enjoy the approval of this
institution.
The decision does not deny an

screaming if necessary, into the Twentieth Century
by granting campus freedom to SSOC, he bowed
out, ungraciously and foolishly.
For 17 months, while ferment brewed on
Anericas campuses, the University of Florida held
its breath and prayed. Slowly, painfully, hesitantly
it began again to find faith.
Only to have its newly-found hope cruelly,
thoughtlessly shattered on the rocks of blind
prejudice and sightless stupidity.
The University of Florida is likely now to witness
the concepts of judicial decency and meaningful
education devastated by one mans irresponsible
decision, his wrong choice.
The university community will know that Mark
Anthony spoke the truth:
The evil that men do lives after them, the good
is oft interred with their bones.
And the university certainly cannot be
comforted by the knowledge that John Champion
and Stanley well m ligerF~
Hall.

University of Florida, Gainesville

organization existence, prevent
students from joining it, nor prevent
its members from exercising any
rights of expression or assembly
protected by Constitution or law,
OConnell said.
OConnell said his decision was
based on the fact that SSOC is not
a student organization.
However, SSOC said Monday
their list of membership submitted
along with the bid for charter last
fall consisted only of students.
But the president held that since
meetings of the organization were
open to non-students and the name
of SDS was on the original
application, and the SSOC group
shared some of the basic agreements
of the radical JOMO and SDS
groups, they should not be
recognized.
Neither of these groups would,
(SEE 'CHARTER', PAGE 2)

SSOC Holds Plaza Rally
SSOC will hold a rally in the Plaza of the Americas at 2 p.m. today
to protest the denial of charter by UF President Stephen C.
OConnell.
Florida State University leaders of SDS and Dr. Kenneth Megill will
speak.
Student Groups To Meet
The following groups will meet in special session tonight at the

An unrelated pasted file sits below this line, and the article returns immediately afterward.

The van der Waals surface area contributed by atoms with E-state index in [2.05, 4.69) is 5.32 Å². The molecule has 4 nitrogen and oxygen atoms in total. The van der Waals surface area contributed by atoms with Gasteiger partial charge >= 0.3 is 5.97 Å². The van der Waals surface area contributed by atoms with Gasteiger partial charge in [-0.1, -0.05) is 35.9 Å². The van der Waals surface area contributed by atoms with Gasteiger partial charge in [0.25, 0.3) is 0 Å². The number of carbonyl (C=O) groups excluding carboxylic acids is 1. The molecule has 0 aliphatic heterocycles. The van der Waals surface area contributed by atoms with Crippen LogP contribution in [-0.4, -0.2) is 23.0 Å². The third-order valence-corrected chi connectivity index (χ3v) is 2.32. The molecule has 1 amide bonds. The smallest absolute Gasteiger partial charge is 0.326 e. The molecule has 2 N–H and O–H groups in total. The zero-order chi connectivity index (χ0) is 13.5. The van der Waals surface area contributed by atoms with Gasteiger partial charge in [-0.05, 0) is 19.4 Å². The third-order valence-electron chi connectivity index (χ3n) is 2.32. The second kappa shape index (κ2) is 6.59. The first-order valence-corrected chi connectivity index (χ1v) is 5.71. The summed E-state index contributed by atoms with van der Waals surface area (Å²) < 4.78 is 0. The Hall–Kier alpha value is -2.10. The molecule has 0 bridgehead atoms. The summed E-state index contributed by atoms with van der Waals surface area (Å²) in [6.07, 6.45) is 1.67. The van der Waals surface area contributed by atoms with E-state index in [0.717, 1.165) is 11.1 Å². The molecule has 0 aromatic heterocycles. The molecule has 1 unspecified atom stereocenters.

places listed to discuss UF President Stephen C.OComieHs decision
to deny official recognition and student group privileges to the
Gainesville chapter of Southern Student Organizing Committee.
All meetings are scheduled for 7 p.m.

Student Government
Student Senate
Florida Blue Key
Omicron Delta Kappa
Inter-fraternity Council (and Presidents)
Interhall Council
ACLU (campus and city)
Law Students Civil Rights Research Council
Association of Women Students
John Marshall Bar Association
Alligator (staff and editors)

The presidents, or their representatives, of all interested
organizations will meet in the Student Activities Center, third floor of
Reitz Union, at 9 p.m. to plan and organize a definite course of
action, if any.

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Thursday, March 6. 1969

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STEPHEN C. O'CONNELL
... now must face the flak

SG Cabinet office
Student Activities Center
Pi Kappa Phi house
ODK office
Alpha Epsilon Pi house
Interhall office
Friends Meeting House
1 Friends Meeting House
AWS office
JMBA Office
Alligator office



Page 2

!, The Florida Alligator, Thursday, March 6, 1969

Invalid Election Supports SG By 3-1

By JANIE GOULD
Alligator Staff Writer
One of the scantiest voter
turnouts in UF election history
Wednesday gave the nod to the
continued operation of Student
Government, but since so few
voted, the outcome is
inconclusive.
Returns showed nearly a 3 to
1 margin of votes favoring the
retention of Student
Government, with 2,257 voting
to retain and 826 to abolish.
However, the referendum can
hardly be considered a mandate
for Student Government, since
only 3174 students voted out of

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BALLOTING CHECKED ON COMPUTER
... by Jay Hingson (left) and Bela Demeter

Slade Arrives In Town
To Look Things Over

State Senator Tom Slade,
R-Jacksonville, will be in
Gainesville this afternoon on a
tour of state mental and
correctional institutions.
Slade, who created a
state-wide controversy last
month by demanding the firing
of UF Prof. Kenneth Megill for
his avocation of a strong
If you're
disabled,
learn
to make
the most
ofit.
Get the help you need
to lead a fuller life.
Write: Help, Box 1200,
Washington, D.C. 20013.
AJ*ublic Service
Advertisment
Courtesy Os
The Florida Alligator

nearly 20,000 enrolled at the
UF.
Since only about 15 per cent
of the student electorate turned
out, the election is considered
invalid and not binding.
For a choice to be decisive,
25 per cent of the student body
has to vote. This means that
4,500 students have to vote
before Student Government can
be abolished via a constitutional
amendment.